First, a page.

Visiting the 17th Southern Growers Exhibition at Roundstone Nurseries in Lagness, West Sussex, this month, those questions still bugged me, and not just for bedding.
Farmers are getting good TV airtime on Sunday evenings in BBC1's Countryfile, with Adam Henson visiting US dairy farms, John Craven picking apples in Herefordshire and Matt Baker picking pumpkins in East Anglia.
So where is the coverage of decorative horticulture? Why are hi-tech plant nurseries such as Roundstone not on Gardeners' World? If Henson can take his wool to Saville Row to get a suit made, why can't we see the nurserymen taking their produce to the garden centre golden mile at Crews Hill, north London, or to city parks?
At Southern Growers I heard from Agralan that next year we will be able to buy hives of our native bumblebee, Bombus terrestris audax, to use in gardens and orchards. Their life cycle is similar to that of wasps and the broods can be left to naturalise after use to increase the indigenous population of bumblebees.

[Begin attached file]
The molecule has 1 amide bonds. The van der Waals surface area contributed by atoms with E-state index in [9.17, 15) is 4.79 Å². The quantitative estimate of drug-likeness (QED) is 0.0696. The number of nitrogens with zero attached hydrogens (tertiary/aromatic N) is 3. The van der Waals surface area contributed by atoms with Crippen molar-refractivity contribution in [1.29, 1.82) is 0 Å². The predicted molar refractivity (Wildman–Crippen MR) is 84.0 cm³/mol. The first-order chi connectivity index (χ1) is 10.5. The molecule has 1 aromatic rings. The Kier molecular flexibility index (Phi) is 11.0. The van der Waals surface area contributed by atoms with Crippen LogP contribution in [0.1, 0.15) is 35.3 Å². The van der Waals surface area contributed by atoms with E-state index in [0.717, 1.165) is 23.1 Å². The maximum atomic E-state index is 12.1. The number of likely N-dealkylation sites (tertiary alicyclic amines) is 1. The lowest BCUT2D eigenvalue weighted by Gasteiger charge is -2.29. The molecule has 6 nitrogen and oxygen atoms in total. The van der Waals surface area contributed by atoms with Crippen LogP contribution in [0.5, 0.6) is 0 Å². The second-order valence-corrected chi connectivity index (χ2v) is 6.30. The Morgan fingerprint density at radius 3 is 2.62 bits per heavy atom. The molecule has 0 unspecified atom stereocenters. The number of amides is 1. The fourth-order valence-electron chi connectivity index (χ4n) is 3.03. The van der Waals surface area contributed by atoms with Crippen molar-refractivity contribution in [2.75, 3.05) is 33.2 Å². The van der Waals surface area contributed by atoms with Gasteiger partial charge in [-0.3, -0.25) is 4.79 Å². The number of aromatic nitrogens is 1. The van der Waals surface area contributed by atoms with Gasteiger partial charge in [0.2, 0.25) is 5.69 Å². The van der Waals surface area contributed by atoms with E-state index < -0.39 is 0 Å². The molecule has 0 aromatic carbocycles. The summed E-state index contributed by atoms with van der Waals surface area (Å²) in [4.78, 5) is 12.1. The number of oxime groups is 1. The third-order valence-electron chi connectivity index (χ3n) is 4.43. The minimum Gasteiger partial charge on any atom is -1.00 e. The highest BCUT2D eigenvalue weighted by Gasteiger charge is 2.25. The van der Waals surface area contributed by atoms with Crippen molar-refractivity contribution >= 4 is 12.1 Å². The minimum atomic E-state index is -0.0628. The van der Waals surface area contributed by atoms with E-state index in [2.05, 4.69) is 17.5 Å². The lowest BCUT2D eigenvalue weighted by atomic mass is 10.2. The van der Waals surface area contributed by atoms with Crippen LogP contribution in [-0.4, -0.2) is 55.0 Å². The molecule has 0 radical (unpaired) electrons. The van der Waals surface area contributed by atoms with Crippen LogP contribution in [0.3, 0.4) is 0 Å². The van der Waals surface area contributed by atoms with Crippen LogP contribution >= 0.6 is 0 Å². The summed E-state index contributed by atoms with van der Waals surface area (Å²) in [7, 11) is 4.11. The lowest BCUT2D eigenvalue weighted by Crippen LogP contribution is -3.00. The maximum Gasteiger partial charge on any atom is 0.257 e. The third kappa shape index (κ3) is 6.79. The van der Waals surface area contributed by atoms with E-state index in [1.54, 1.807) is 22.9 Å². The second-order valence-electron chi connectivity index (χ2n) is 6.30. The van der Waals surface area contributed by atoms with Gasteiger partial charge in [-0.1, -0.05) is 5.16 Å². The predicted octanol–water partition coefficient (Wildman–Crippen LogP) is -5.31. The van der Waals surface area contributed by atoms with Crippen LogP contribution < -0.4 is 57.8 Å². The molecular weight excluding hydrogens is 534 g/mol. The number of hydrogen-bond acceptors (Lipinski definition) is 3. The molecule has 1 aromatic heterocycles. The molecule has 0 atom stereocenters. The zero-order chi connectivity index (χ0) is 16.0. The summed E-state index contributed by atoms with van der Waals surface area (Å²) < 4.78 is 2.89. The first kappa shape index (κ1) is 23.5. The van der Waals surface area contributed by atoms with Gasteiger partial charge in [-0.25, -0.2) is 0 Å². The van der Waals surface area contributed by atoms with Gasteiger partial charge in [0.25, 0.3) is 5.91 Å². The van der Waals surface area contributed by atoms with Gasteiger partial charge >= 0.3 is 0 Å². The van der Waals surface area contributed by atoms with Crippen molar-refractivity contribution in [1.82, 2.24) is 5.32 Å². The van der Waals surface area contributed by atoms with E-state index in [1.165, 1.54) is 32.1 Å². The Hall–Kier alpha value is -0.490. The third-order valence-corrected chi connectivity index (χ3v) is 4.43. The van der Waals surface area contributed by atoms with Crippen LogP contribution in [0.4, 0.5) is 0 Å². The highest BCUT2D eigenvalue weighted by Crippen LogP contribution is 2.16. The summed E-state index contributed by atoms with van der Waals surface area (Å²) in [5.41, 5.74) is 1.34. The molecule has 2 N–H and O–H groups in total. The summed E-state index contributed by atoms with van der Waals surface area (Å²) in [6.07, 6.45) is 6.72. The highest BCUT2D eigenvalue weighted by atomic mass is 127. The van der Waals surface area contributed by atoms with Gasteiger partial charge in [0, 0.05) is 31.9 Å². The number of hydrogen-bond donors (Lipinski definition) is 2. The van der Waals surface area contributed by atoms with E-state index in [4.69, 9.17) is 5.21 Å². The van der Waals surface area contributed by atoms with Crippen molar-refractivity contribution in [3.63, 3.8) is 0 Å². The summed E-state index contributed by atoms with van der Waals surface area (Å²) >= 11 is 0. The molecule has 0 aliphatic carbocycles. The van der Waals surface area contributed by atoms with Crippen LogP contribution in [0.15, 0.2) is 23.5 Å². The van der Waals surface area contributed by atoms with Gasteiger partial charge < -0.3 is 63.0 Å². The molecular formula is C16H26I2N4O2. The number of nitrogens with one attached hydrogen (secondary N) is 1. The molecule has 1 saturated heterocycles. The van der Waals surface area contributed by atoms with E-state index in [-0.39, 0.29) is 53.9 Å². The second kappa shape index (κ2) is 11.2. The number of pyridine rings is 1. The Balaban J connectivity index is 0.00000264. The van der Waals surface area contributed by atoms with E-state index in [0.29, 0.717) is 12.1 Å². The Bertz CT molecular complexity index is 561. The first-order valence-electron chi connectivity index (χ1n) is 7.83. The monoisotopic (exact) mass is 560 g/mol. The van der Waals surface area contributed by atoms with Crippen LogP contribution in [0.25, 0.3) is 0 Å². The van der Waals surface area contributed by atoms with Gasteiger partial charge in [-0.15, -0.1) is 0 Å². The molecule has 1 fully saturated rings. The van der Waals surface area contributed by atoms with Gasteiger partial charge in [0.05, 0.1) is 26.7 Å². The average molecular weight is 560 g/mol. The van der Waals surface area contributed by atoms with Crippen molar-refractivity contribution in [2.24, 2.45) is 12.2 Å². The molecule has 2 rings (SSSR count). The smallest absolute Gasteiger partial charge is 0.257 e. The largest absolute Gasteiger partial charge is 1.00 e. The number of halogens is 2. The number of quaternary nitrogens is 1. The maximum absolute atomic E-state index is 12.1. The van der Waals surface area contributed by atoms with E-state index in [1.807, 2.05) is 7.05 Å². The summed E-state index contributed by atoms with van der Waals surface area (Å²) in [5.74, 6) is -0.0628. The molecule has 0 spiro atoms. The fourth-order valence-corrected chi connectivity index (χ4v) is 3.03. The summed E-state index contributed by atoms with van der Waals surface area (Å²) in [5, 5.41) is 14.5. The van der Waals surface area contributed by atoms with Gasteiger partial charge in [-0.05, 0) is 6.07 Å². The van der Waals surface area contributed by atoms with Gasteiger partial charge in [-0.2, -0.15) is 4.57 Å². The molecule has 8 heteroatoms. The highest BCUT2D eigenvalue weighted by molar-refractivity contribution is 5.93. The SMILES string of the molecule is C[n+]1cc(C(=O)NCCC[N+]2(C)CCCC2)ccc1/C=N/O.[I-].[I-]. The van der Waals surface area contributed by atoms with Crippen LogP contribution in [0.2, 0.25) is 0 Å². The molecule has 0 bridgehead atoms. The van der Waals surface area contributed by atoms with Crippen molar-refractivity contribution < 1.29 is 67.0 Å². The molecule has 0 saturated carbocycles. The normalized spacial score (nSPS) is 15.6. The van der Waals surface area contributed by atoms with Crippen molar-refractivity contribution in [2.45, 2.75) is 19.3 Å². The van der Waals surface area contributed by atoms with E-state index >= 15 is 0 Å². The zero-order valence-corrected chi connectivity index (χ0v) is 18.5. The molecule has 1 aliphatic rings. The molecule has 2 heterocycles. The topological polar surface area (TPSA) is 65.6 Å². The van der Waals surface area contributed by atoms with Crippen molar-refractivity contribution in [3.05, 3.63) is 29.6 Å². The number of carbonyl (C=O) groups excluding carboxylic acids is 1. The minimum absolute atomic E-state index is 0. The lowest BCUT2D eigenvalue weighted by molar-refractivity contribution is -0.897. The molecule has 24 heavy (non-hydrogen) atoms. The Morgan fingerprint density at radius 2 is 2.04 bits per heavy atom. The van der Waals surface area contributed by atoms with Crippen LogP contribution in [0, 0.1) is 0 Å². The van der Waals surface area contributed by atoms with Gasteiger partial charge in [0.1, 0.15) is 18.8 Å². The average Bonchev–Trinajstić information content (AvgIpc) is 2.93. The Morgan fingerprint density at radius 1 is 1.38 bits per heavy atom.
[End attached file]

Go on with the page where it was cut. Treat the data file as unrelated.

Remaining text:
I saw Distribug machines for accurate distribution of biological control parasites (Koppert), demonstrating the ingenuity being introduced for chemical-free pest control in commercial crops. The associated visits to Hill's poinsettia and orchid crops were spectacular, providing useful pot plant care tips for consumers.
What about the British-bred tomato 'Terenzo' and 'Lizzano' from Simon Crawford and John Burrows getting all-American selection awards and their 'Lozetto' showing blight tolerance? Surely these things are of interest to both gardeners and the general public?
At Chichester I heard about cucumbers that produce heart-shaped slices, saw the new pink SunPatiens and got news of the butter-yellow Bacopa. There is no shortage of new things, but whose job is it to tell the world about them?
- Peter Seabrook is a gardening writer and broadcaster.